It was reassuring to note that the guests not only addressed the questions set but set about discussing them with enthusiasm and vigour.  I believe the whole event was a success and I know from telephone conversations with those who had been there that all participants learned something new to take back to their various institutions and laboratories where I am sure they will cascade their new found knowledge to their colleagues.


It took an enormous amount of organising to make this happen.  Arrangements began back in April when the decision was taken to host the event at our offices – simply to save money not only on the accommodation but also on the catering.  Then there was also the issues of taxis to and from the office and reasonable overnight accommodation that had to be taken into consideration – it was obvious that, because the size of the office meant we could accommodate over 100 people, it would be sensible, and easier, to host the event in south Wales.  What really made up our minds (I say our because Carrie Ann was involved in organising the conference) was the fact that we couldn’t guarantee that holding the conference anywhere else in the UK – at a more central venue – would mean an increase in attendees.  We decided that the office would host the conference.

The first thing we had to do was to choose some of the round table delegates to present a ‘plain English’ version of their research interest at the conference.  I am pleased that 7 of the round table delegates agreed to give a short presentation.  Petra Visser who organises the Dutch B12 Group also agreed to speak.  Next I had to put together some kind of running order for the day which would take into consideration the speaker’s train times and distance from south Wales.  Once that was done it was a case of getting their presentations ahead of the day so that they could be loaded onto a computer ready.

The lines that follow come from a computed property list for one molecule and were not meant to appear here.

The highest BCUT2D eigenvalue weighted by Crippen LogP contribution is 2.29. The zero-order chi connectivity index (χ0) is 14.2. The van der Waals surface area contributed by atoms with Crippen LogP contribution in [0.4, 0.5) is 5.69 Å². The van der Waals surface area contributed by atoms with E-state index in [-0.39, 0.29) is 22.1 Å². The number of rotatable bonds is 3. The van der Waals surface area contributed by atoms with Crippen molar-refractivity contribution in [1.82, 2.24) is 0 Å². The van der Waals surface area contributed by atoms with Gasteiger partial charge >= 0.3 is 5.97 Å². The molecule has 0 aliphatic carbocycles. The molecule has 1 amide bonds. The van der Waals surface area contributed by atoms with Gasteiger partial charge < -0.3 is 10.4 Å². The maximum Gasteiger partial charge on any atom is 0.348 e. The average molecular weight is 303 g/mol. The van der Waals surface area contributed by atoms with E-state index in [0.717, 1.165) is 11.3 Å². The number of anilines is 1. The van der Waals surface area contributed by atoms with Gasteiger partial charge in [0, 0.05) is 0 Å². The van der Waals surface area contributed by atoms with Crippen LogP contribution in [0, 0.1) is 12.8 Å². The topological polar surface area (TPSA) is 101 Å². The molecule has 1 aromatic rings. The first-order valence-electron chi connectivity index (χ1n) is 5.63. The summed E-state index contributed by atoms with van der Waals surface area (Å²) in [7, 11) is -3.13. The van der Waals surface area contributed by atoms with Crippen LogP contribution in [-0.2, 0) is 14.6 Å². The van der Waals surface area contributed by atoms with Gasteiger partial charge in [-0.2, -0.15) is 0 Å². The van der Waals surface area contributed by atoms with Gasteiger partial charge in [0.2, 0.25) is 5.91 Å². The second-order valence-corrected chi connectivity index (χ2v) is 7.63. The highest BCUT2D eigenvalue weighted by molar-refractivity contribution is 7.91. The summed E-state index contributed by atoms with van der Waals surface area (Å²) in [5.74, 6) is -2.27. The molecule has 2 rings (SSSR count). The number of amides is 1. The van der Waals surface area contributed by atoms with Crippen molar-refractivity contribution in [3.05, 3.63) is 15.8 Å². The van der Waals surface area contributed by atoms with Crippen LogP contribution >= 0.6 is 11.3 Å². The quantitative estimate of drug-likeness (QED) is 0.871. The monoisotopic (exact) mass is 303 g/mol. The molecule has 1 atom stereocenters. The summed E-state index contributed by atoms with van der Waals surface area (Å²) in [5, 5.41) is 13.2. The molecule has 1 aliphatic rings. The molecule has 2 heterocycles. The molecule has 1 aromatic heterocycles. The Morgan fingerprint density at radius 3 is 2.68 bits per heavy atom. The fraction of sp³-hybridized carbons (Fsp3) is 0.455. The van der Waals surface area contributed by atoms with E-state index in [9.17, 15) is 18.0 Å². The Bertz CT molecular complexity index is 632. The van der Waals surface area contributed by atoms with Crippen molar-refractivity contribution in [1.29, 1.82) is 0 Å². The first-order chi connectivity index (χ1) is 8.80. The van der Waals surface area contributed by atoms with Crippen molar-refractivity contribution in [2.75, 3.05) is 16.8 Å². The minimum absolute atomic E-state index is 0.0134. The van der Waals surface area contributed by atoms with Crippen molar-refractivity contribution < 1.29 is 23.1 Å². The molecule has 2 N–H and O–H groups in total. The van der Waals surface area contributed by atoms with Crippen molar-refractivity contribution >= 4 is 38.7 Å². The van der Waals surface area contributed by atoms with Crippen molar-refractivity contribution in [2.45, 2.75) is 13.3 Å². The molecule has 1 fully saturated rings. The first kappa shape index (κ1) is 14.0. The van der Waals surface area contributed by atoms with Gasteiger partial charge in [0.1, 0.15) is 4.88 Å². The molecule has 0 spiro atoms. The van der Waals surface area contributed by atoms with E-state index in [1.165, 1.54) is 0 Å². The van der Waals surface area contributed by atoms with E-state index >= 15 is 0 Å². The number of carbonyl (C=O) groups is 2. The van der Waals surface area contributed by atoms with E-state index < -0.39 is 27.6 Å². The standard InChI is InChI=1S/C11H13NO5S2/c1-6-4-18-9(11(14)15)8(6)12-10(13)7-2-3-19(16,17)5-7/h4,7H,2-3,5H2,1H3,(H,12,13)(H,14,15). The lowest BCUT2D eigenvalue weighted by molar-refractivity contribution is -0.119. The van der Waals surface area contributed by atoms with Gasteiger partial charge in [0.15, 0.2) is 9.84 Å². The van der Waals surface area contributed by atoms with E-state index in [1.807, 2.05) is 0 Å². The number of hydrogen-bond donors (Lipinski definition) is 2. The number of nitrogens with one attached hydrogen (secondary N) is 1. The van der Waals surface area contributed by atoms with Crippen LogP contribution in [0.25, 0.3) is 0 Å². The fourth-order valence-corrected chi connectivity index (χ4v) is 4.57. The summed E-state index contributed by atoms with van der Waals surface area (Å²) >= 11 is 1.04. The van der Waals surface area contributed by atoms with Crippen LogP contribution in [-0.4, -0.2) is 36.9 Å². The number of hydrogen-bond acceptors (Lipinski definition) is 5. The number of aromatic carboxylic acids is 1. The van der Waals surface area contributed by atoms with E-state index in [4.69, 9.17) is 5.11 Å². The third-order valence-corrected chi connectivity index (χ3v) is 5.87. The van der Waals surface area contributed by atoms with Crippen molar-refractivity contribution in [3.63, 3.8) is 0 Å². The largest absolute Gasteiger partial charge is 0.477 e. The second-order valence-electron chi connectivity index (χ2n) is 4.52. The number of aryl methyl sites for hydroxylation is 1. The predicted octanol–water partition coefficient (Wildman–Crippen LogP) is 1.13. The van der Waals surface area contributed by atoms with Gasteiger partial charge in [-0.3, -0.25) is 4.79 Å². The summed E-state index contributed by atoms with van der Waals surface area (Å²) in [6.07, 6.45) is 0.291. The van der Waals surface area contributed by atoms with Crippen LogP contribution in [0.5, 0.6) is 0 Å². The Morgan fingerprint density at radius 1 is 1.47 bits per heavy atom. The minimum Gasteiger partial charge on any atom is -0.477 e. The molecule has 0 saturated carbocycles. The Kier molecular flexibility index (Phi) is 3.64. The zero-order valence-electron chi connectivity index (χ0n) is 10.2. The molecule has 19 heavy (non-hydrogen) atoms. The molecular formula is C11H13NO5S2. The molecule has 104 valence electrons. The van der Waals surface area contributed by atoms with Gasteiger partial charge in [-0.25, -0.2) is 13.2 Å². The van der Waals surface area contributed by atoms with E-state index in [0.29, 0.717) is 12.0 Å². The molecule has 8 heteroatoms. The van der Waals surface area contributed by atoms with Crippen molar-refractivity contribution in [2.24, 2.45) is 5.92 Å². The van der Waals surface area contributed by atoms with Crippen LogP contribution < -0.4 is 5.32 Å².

Then there was the catering – who was going to do it?  What was our budget?  We toyed with the idea of making a load of sandwiches ourselves but then decided to buy in ready made ones from the local supermarket.  We then had to go about asking people to register and, in the event, around 70 people registered for the event but, on the day, only around 40 people who had registered turned up.  And there was another 40 people who turned up on the day without registering.  Anyway, our estimates were good and on the day everyone had something to eat.


One of our volunteers agreed to look after the audio visuals for the day and this was helped by the fact that his father, who is a sound engineer, agreed to help which he did by setting up the audio for the day.  However, when we came to the morning 0f the conference the microphones simply wouldn’t feed into the video and we had to rely on the camera microphone to capture the sound.  On top of that the lighting was inadequate because the sun decided to hide which meant that the video was dark.  Still, it was a good first attempt and it did record even if it wasn’t perfect.

Then there was parking reservations to organise, special dietary needs, hiring of extra chairs, roving microphones, t-shirts for the volunteers and other merchandise – a hundred different things to think about.  In the end everything worked out and all those who attended commented on what a wonderful time they had.  Maybe we might do it again!